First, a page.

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September 7, 2019

Medtronic's IN.PACT AV Access Trial Meets Primary Safety and Efficacy Endpoints

September 7, 2019—Medtronic announced that the first results from the IN.PACT AV Access clinical study were presented at CIRSE 2019, the annual conference of the Cardiovascular and Interventional Radiology Society of Europe held September 7–11 in Barcelona, Spain.

The study, which met its primary safety and effectiveness endpoints, is comparing Medtronic's investigational In.Pact AV drug-coated balloon (DCB) to percutaneous transluminal angioplasty (PTA) in end-stage renal disease patients with de novo or nonstented restenotic arteriovenous (AV) fistula lesions.

In the company's announcement, Andrew Holden, MD, commented, “Maintaining patency and limiting the frequency of reinterventions needed to keep AV access sites functioning properly remain significant treatment challenges for physicians treating AV fistulae lesions. These results demonstrate the promise of In.Pact AV DCB to not only address these critical issues, but to potentially improve the quality of life of patients undergoing dialysis.” Dr. Holden is Director of Interventional Radiology at Auckland Hospital and Associate Professor of Radiology at Auckland University in Auckland, New Zealand.

According to Medtronic, the IN.PACT AV Access study is a randomized controlled trial that has enrolled 330 patients at 29 sites in the United States, Japan, and New Zealand. The primary effectiveness endpoint was defined as freedom from clinically driven target lesion revascularization or access circuit thrombosis measured through 6 months postprocedure. The primary safety endpoint was defined as the serious adverse event rate involving the AV access circuit through 30 days postprocedure. Additional endpoints include but are not limited to: access circuit primary patency, cumulative target lesion revascularizations, and number of interventions required to maintain target lesion patency.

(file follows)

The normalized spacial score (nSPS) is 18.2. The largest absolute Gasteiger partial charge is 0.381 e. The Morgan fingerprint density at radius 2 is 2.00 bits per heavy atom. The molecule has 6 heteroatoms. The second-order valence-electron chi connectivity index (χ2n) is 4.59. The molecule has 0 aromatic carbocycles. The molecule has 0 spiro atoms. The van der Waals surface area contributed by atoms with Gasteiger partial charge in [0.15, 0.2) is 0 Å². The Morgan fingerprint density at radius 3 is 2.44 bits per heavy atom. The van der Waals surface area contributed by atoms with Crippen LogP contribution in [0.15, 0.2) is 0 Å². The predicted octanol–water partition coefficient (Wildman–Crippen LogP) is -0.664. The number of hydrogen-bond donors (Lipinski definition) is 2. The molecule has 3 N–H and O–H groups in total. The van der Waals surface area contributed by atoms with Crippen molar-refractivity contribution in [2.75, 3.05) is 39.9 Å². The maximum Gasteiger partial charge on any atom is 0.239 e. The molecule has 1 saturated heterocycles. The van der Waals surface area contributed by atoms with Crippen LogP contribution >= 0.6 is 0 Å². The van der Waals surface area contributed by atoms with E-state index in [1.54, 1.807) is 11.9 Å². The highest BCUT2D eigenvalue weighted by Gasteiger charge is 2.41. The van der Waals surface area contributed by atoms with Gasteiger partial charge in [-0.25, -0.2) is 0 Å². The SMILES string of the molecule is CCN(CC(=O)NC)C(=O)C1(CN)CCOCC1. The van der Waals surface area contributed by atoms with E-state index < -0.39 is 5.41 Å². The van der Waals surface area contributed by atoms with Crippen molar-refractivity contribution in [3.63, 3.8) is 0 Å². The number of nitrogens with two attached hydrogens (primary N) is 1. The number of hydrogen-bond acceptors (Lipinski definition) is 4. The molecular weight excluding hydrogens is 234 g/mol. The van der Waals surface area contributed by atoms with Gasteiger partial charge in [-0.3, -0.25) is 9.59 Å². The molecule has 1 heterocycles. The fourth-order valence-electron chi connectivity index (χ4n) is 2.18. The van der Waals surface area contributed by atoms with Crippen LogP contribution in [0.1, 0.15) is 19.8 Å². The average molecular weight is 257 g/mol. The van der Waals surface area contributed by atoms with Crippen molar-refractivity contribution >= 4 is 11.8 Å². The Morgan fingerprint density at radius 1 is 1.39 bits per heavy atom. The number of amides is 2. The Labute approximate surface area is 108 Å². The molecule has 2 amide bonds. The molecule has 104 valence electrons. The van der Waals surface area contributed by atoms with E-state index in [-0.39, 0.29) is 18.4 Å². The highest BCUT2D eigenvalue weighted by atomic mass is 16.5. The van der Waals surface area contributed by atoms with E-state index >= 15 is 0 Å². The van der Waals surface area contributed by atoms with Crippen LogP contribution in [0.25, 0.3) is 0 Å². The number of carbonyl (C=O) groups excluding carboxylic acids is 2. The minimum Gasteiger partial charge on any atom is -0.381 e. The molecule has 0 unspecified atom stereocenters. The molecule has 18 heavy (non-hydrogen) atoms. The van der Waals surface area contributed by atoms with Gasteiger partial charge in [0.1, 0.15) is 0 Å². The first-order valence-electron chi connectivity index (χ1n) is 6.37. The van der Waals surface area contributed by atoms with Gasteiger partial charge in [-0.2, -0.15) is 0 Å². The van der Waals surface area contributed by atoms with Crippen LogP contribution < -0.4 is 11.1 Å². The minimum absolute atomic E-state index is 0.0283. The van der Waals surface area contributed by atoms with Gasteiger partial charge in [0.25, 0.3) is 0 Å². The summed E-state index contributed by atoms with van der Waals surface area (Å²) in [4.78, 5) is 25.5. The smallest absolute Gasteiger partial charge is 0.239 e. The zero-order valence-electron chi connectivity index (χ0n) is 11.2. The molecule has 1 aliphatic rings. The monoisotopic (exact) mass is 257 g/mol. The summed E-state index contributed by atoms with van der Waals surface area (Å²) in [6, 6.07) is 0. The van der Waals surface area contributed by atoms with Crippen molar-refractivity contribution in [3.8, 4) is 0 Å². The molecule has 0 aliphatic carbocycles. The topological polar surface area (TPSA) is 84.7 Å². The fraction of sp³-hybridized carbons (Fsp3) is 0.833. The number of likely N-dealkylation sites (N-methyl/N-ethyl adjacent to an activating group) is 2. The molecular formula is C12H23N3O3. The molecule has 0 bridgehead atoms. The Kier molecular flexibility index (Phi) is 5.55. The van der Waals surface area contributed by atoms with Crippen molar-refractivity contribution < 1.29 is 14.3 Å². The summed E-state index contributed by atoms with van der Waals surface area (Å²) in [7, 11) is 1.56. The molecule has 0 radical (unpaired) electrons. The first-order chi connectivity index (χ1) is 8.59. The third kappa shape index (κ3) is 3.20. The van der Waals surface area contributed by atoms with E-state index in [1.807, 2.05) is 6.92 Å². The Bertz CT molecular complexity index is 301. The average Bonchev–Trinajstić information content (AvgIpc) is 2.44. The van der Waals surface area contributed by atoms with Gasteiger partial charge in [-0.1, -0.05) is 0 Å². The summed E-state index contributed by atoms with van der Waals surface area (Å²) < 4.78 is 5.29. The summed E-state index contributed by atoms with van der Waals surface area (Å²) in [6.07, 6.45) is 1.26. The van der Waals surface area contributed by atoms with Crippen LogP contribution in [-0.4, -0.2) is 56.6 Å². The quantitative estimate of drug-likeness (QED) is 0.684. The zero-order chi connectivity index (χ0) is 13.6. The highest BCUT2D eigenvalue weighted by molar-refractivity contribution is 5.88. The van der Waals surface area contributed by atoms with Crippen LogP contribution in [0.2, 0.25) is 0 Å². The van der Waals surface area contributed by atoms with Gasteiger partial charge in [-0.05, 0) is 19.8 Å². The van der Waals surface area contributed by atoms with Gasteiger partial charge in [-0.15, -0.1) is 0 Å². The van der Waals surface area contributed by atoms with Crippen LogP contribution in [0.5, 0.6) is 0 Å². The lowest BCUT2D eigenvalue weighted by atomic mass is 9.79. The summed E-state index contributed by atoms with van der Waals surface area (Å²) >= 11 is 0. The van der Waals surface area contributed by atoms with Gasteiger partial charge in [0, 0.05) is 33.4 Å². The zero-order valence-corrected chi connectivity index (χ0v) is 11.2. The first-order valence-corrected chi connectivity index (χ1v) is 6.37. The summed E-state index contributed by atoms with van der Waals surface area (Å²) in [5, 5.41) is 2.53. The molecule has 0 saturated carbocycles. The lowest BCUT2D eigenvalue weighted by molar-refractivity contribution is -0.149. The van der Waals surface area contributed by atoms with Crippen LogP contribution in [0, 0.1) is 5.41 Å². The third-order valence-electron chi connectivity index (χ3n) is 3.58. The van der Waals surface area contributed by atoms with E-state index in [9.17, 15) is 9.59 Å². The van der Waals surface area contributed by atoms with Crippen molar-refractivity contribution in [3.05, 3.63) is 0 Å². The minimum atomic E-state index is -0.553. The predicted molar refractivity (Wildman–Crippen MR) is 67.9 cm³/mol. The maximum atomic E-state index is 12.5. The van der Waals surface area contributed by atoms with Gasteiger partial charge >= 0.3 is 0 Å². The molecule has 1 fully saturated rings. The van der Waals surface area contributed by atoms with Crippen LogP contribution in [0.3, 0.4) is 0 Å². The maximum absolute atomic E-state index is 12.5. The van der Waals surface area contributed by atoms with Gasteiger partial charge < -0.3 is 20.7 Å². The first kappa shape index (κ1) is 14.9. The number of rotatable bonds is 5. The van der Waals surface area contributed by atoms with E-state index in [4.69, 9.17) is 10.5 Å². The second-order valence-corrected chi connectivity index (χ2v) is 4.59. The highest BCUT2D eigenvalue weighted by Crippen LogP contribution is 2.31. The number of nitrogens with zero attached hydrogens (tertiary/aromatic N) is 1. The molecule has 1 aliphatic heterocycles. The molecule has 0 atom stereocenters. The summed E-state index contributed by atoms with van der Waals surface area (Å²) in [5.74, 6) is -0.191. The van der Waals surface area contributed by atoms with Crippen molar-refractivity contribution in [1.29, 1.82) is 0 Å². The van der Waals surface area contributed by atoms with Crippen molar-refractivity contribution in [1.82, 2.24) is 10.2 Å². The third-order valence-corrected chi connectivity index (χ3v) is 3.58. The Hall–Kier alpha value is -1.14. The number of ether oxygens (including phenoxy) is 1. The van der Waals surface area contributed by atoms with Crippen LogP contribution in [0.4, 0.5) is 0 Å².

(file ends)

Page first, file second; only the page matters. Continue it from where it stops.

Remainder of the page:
The study enrolled a challenging patient population who had been undergoing dialysis for an average of 4.3 years. Overall, the In.Pact AV DCB group demonstrated clinical benefit compared to the PTA control group. Key data include:

  • The primary patency rate of the target lesion at 180 days was 86.1% in the In.Pact AV DCB group versus 68.9% in the PTA control group, per Kaplan-Meier estimates (P < .001).
  • The primary patency rate of the target lesion at 210 days was 81.4% in the In.Pact AV DCB group versus 59.0% in the PTA control group, per Kaplan-Meier estimates (P < .001).
  • Patients in the In.Pact AV DCB group required 56% fewer reinterventions to maintain target lesion patency through 210 days compared to those in the PTA control group.
  • A low rate of access circuit–related serious adverse events, with 4.2% in the In.Pact AV DCB study group compared to 4.4% in the PTA control group through 30 days.
  • Freedom from all-cause death through 360 days was 90.6% in the In.Pact AV DCB study group and 90.4% in the PTA control group, per Kaplan-Meier estimates.

This data adds to the initial safety data presented at the FDA Advisory Committee meeting of the Circulatory System Devices Panel in June that show no difference in mortality rates in this patient population.

In the United States, In.Pact AV DCB is an investigational device and not yet approved for commercial use. In Europe in January 2016, the CE Mark–approved indication for the In.Pact Admiral DCB was expanded for the treatment of failing arteriovenous access in patients with end-stage renal disease undergoing dialysis.

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